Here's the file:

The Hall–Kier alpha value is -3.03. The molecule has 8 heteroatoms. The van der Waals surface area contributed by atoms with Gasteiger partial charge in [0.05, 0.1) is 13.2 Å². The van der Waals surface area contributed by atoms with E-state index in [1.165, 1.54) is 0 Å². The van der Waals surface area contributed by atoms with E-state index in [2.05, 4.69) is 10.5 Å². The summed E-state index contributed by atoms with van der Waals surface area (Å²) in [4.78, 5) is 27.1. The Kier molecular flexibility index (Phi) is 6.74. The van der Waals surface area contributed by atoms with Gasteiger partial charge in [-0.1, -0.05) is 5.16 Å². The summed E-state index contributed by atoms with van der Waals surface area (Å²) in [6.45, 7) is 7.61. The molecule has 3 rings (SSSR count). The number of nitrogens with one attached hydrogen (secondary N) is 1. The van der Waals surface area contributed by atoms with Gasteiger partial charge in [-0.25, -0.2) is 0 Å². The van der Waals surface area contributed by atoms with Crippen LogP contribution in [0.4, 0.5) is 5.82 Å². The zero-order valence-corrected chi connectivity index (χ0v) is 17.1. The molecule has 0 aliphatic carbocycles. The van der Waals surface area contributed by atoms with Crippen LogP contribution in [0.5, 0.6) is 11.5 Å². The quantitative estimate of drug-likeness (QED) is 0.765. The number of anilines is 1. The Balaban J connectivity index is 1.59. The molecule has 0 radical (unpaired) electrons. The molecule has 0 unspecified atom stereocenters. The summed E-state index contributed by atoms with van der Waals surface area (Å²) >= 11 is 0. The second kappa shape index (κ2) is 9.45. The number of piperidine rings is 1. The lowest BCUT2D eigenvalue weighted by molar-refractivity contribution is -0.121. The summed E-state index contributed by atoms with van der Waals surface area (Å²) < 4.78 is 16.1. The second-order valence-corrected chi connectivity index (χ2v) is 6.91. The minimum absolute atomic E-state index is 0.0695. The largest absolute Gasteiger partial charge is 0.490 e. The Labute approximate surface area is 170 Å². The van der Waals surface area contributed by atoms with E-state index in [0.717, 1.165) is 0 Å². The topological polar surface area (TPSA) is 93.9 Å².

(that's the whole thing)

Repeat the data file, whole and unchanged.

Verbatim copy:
The Hall–Kier alpha value is -3.03. The molecule has 8 heteroatoms. The van der Waals surface area contributed by atoms with Gasteiger partial charge in [0.05, 0.1) is 13.2 Å². The van der Waals surface area contributed by atoms with E-state index in [1.165, 1.54) is 0 Å². The van der Waals surface area contributed by atoms with E-state index in [2.05, 4.69) is 10.5 Å². The summed E-state index contributed by atoms with van der Waals surface area (Å²) in [4.78, 5) is 27.1. The Kier molecular flexibility index (Phi) is 6.74. The van der Waals surface area contributed by atoms with Gasteiger partial charge in [-0.1, -0.05) is 5.16 Å². The summed E-state index contributed by atoms with van der Waals surface area (Å²) in [6.45, 7) is 7.61. The molecule has 3 rings (SSSR count). The number of nitrogens with one attached hydrogen (secondary N) is 1. The van der Waals surface area contributed by atoms with Gasteiger partial charge in [-0.25, -0.2) is 0 Å². The van der Waals surface area contributed by atoms with Crippen LogP contribution in [0.4, 0.5) is 5.82 Å². The zero-order valence-corrected chi connectivity index (χ0v) is 17.1. The molecule has 0 aliphatic carbocycles. The van der Waals surface area contributed by atoms with Crippen LogP contribution in [0.5, 0.6) is 11.5 Å². The quantitative estimate of drug-likeness (QED) is 0.765. The number of anilines is 1. The Balaban J connectivity index is 1.59. The molecule has 0 radical (unpaired) electrons. The molecule has 0 unspecified atom stereocenters. The summed E-state index contributed by atoms with van der Waals surface area (Å²) >= 11 is 0. The second kappa shape index (κ2) is 9.45. The number of piperidine rings is 1. The lowest BCUT2D eigenvalue weighted by molar-refractivity contribution is -0.121. The summed E-state index contributed by atoms with van der Waals surface area (Å²) < 4.78 is 16.1. The second-order valence-corrected chi connectivity index (χ2v) is 6.91. The minimum absolute atomic E-state index is 0.0695. The largest absolute Gasteiger partial charge is 0.490 e. The Labute approximate surface area is 170 Å². The van der Waals surface area contributed by atoms with E-state index in [0.717, 1.165) is 0 Å². The topological polar surface area (TPSA) is 93.9 Å².